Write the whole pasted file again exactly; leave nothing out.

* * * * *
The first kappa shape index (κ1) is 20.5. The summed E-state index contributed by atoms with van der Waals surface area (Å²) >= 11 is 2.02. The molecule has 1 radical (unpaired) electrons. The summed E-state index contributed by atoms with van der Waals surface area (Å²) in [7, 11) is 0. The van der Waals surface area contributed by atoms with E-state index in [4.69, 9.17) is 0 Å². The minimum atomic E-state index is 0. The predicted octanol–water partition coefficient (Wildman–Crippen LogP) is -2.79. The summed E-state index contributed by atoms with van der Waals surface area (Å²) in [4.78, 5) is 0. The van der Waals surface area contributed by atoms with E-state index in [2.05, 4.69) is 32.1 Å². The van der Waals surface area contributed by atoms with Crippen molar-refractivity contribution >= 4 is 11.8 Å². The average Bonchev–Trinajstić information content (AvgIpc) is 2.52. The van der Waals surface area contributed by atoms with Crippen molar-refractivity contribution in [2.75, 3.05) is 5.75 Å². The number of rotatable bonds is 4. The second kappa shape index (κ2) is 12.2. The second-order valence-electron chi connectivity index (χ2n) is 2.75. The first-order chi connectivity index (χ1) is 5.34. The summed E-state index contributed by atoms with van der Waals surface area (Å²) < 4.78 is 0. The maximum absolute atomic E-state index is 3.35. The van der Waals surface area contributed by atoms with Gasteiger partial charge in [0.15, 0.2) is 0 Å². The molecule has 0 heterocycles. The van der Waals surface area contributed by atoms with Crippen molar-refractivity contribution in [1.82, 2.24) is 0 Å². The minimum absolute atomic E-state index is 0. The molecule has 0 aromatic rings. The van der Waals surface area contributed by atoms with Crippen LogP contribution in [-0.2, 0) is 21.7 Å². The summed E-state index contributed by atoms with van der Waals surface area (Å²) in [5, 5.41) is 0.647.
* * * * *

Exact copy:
The first kappa shape index (κ1) is 20.5. The summed E-state index contributed by atoms with van der Waals surface area (Å²) >= 11 is 2.02. The molecule has 1 radical (unpaired) electrons. The summed E-state index contributed by atoms with van der Waals surface area (Å²) in [7, 11) is 0. The van der Waals surface area contributed by atoms with E-state index in [4.69, 9.17) is 0 Å². The minimum atomic E-state index is 0. The predicted octanol–water partition coefficient (Wildman–Crippen LogP) is -2.79. The summed E-state index contributed by atoms with van der Waals surface area (Å²) in [4.78, 5) is 0. The van der Waals surface area contributed by atoms with E-state index in [2.05, 4.69) is 32.1 Å². The van der Waals surface area contributed by atoms with Crippen molar-refractivity contribution >= 4 is 11.8 Å². The average Bonchev–Trinajstić information content (AvgIpc) is 2.52. The van der Waals surface area contributed by atoms with Crippen molar-refractivity contribution in [2.75, 3.05) is 5.75 Å². The number of rotatable bonds is 4. The second kappa shape index (κ2) is 12.2. The second-order valence-electron chi connectivity index (χ2n) is 2.75. The first-order chi connectivity index (χ1) is 5.34. The summed E-state index contributed by atoms with van der Waals surface area (Å²) < 4.78 is 0. The maximum absolute atomic E-state index is 3.35. The van der Waals surface area contributed by atoms with Gasteiger partial charge in [0.15, 0.2) is 0 Å². The molecule has 0 heterocycles. The van der Waals surface area contributed by atoms with Crippen molar-refractivity contribution in [1.82, 2.24) is 0 Å². The minimum absolute atomic E-state index is 0. The molecule has 0 aromatic rings. The van der Waals surface area contributed by atoms with Crippen LogP contribution in [-0.2, 0) is 21.7 Å². The summed E-state index contributed by atoms with van der Waals surface area (Å²) in [5, 5.41) is 0.647.